U.S. fixed mortgage rates edged up slightly this week as market speculated the Federal Reserve will reduce future bond purchases, said the Primary Mortgage Market Survey released Thursday by Freddie Mac.
The U.S. mortgage giant said that the 30-year fixed-rate mortgage (FRM) rose to 4.51 percent in the week ending July 11, up from 4.29 percent in the previous week, the highest level since July 2011.
The 15-year FRM, a popular choice for those looking to refinance, climbed to 3.53 percent this week, up from 3.39 percent last week, the highest level since August 2011.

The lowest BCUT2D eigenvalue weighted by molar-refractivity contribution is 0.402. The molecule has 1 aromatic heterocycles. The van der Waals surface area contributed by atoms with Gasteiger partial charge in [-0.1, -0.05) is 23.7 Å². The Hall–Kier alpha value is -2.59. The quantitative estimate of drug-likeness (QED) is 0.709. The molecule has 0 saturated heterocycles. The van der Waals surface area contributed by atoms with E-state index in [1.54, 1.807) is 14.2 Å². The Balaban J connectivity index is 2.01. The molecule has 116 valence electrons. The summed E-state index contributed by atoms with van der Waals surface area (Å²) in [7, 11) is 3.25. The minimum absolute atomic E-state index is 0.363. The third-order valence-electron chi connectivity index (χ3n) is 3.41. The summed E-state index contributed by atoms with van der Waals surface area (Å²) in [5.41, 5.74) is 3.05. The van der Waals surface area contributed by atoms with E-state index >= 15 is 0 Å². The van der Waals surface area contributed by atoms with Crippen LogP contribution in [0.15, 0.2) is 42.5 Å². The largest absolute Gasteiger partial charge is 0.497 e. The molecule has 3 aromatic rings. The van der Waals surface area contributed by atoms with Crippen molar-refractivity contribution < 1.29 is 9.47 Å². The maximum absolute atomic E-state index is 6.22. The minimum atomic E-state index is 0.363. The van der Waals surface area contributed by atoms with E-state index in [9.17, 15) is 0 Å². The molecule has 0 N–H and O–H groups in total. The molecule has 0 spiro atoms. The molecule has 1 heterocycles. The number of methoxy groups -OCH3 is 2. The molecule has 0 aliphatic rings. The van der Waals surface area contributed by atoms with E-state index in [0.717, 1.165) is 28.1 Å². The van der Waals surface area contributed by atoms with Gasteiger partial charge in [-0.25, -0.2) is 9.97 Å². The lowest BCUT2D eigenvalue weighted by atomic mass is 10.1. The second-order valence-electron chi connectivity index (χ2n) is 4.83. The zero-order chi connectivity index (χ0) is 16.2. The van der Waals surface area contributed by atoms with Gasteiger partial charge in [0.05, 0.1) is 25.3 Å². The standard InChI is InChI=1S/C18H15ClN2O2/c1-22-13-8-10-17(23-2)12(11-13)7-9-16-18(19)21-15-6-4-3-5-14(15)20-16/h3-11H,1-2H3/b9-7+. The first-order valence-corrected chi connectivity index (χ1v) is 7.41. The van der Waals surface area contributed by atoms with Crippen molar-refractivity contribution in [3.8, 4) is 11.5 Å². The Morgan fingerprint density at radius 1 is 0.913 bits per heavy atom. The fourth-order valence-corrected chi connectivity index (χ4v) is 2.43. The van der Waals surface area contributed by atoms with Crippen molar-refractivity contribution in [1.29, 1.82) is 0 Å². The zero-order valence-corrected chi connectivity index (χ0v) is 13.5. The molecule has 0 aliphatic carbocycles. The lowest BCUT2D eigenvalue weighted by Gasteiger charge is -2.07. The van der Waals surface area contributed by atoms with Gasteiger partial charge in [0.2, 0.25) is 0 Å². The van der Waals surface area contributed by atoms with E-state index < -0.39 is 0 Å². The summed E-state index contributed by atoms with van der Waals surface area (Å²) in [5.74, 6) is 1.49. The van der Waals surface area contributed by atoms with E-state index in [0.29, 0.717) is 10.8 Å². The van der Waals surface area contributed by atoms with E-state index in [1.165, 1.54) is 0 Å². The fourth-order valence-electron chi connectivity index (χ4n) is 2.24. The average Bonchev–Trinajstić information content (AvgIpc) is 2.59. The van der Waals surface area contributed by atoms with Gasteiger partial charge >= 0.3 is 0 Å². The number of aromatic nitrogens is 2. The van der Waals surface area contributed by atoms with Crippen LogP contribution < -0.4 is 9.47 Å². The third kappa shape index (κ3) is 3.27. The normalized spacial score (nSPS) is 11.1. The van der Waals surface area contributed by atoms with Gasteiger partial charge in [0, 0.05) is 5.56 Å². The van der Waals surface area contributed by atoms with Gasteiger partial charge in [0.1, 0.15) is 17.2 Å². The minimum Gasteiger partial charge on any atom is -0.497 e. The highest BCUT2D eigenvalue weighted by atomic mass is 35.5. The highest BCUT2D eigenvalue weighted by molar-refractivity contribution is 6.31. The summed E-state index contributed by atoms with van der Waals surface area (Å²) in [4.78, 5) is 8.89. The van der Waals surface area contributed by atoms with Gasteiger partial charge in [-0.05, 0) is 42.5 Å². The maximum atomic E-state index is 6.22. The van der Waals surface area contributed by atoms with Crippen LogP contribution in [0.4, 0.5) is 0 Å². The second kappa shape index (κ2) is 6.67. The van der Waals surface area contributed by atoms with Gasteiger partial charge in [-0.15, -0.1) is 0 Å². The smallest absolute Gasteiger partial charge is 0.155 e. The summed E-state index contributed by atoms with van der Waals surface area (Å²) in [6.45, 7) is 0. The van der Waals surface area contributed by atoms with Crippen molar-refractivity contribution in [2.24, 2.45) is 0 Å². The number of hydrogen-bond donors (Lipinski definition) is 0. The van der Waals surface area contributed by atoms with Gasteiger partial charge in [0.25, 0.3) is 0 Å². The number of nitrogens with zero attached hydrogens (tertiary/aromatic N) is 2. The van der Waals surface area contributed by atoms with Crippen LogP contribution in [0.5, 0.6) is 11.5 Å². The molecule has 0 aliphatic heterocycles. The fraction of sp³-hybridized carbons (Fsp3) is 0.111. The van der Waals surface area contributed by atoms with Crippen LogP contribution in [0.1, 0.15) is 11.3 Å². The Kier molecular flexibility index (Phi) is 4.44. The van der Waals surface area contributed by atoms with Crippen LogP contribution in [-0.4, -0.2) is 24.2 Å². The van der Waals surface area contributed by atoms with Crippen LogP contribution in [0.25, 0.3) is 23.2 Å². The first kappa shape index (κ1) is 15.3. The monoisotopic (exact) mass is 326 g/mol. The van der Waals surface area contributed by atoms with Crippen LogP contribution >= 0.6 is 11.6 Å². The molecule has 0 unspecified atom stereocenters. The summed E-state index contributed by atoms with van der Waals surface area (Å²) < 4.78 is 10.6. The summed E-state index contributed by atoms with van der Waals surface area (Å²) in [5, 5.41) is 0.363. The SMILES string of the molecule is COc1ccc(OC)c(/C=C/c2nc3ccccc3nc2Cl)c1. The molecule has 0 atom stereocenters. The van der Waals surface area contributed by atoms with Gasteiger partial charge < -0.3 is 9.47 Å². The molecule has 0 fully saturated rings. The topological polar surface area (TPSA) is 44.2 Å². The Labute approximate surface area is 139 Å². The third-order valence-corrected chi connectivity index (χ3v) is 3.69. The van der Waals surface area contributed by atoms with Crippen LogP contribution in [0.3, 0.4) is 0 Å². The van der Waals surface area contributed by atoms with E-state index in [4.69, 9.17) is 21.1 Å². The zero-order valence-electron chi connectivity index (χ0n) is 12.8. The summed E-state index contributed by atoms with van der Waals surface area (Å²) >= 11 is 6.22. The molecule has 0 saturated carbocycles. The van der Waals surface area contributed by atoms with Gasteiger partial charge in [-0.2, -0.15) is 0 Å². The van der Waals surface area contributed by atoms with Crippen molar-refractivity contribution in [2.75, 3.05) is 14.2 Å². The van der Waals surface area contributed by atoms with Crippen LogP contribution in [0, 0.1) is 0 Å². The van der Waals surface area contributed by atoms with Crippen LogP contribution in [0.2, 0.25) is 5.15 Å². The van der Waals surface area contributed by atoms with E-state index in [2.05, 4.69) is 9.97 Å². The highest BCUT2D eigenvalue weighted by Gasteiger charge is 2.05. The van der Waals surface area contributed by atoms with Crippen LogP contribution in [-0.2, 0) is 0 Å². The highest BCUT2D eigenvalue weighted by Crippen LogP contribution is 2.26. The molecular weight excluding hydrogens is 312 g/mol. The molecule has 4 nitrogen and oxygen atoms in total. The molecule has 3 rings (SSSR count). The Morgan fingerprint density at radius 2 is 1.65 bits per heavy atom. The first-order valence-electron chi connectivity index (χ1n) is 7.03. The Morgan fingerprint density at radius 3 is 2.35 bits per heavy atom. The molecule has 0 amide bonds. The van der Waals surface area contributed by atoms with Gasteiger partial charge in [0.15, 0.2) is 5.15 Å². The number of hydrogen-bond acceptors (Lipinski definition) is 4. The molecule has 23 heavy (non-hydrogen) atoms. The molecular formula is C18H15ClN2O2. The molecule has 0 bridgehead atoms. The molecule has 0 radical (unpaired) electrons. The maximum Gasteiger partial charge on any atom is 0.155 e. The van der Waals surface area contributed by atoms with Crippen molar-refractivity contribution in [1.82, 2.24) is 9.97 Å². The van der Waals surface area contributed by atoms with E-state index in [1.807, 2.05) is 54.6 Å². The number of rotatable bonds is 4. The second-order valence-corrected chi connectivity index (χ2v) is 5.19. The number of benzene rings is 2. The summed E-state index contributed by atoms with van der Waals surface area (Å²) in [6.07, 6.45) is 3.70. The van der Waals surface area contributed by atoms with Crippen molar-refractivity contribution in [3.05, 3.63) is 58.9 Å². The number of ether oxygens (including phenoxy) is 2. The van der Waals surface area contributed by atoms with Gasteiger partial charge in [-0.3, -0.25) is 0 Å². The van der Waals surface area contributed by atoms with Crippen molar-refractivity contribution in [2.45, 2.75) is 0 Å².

Meanwhile, the five-year Treasury-indexed hybrid adjustable-rate mortgage (ARM) edged up to 3.26 percent, while the one-year Treasury-indexed ARM stayed unchanged at 2.66 percent, according to the survey.
"June's strong employment led to more market speculation that the Federal Reserve will reduce future bond purchases causing bond yields to rise and mortgage rates followed," noted Freddie Mac Vice President and Chief Economist Frank Nothaft.
In June the U.S. economy gained 195,000 jobs, slightly more than the average monthly gain of 182,000 over the prior 12 months, though the unemployment rate was stuck at 7.6 percent.